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|Average Mobile RPMs|
|iOS Banners||$0.20 – $2.00|
|iOS Interstitials||$3.00 – $5.00|
|Android Banners||$0.15 – $1.50|
|Android Interstitials||$2.00 – $4.00|
|Source: MonetizePros Aggregation|
Please note that MonetizePros calculates all aggregated figures while making several assumptions, which are described in the Methodology section.
Review Information Last Updated on: May 17, 2016
This page aggregates publicly available information regarding mobile CPM rate averages and ranges.
Mobile ads are a relatively new innovation, but are quickly becoming a key components of digital campaigns. As more people view sites and apps through a tablet or mobile phone, advertisers are embracing the opportunity to promote their products and services through a new medium.
Though the lines are beginning to blur, there remain some key distinctions between mobile ads and traditional online display ads. This includes the rates paid by advertisers, the effectiveness of campaigns, and the strategies used by publishers to maximize revenue.
Below are a few stats to summarize the impressive growth in this space:
Before diving in to the exact CPMs that can be expected from mobile ads, it’s necessary to clarify exactly what mobile ads are. There is no standard “mobile ad unit” but rather a number of different implementations that vary in size, impact, and complexity.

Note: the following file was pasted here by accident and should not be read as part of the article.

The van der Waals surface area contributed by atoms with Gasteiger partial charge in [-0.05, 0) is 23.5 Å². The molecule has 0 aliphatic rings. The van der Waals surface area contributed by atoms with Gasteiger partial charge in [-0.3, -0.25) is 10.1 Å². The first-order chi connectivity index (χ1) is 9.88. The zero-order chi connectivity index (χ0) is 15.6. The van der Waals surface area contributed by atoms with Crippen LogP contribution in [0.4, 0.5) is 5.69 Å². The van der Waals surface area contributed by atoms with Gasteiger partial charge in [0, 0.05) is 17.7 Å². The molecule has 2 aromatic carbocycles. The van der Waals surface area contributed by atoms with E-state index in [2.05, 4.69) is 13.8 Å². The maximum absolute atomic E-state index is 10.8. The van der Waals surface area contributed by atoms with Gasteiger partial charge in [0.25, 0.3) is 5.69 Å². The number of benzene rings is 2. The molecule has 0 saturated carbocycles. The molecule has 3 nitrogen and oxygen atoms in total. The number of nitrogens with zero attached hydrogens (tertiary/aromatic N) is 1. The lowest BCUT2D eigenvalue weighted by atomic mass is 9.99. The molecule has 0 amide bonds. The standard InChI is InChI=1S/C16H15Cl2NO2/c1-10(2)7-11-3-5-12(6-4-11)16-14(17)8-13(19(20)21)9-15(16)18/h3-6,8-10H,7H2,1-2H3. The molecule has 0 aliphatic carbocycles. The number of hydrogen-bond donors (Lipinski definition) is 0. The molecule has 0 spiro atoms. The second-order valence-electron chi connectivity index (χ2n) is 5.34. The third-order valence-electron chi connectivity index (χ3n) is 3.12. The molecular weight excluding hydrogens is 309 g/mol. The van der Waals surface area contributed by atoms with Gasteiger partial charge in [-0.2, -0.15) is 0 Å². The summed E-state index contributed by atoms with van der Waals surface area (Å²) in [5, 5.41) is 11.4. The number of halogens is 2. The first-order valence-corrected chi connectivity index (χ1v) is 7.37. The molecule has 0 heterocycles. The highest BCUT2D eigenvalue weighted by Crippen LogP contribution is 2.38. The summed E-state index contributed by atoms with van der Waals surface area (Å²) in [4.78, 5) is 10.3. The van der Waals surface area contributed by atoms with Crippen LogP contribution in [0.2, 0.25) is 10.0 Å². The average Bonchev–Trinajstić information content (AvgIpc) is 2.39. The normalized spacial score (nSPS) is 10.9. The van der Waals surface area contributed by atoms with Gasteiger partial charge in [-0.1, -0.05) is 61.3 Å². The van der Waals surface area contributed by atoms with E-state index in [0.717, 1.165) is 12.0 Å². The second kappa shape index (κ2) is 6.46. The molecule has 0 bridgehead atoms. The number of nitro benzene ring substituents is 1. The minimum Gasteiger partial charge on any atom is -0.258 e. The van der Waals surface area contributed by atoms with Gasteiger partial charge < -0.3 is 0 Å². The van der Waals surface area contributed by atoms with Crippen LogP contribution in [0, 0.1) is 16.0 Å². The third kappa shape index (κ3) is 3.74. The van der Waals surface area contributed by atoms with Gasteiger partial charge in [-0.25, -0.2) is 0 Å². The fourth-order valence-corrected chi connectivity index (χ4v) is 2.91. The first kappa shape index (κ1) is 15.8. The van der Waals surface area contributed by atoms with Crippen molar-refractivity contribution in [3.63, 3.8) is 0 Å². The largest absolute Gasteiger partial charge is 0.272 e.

The simplest mobile ad unit can be thought of as a mobile version of a 728×90 leaderboard that is common online. It’s a 320×50 bar that runs across the width of a smartphone screen:
This ad units is the least intrusive; it only takes up a portion of the screen, and there is little or no animation involved. As such, it will generally be the cheapest type of ad unit for advertisers to buy and the least productive for developers to run.
Interstitial ad units are a higher impact implementation that takes up the entire screen. These are common in games, often appearing after a level is completed or a move is made. Here’s an example from Pandora’s advertising documents:
Interstitials will generally earn more than simple banner ads, because they are more effective at highlighting the message of the advertiser and driving engagement from app users.
Banners and interstitials cover most of the mobile ad universe, though not all of it. Video ads still make up a small portion of total spend, but should continue to grow in coming years.
To recap, below are the three primary ad types displayed through mobile devices in 2014, including banner ads, interstitials, and video ads:
All smartphones are not created equal, at least from the perspective of advertisers. In general, iOS users tend to be more affluent and have more discretionary spending budgets than Android users, which makes them more attractive to advertisers. Though the gap has closed a bit, iOS ads are still considerably more expensive; the current premium is about 30% over the price for ads on an Android device.
Given these segmentations between both ad type and device, comping up with a single estimate for a mobile CPM isn’t really meaningful. A banner ad served on an Android device will command much less than an interstitial served on an iPhone, with a couple other points in between.
As such, the table above shows four separate ranges for the most common types of ads delivered on mobile devices in 2014.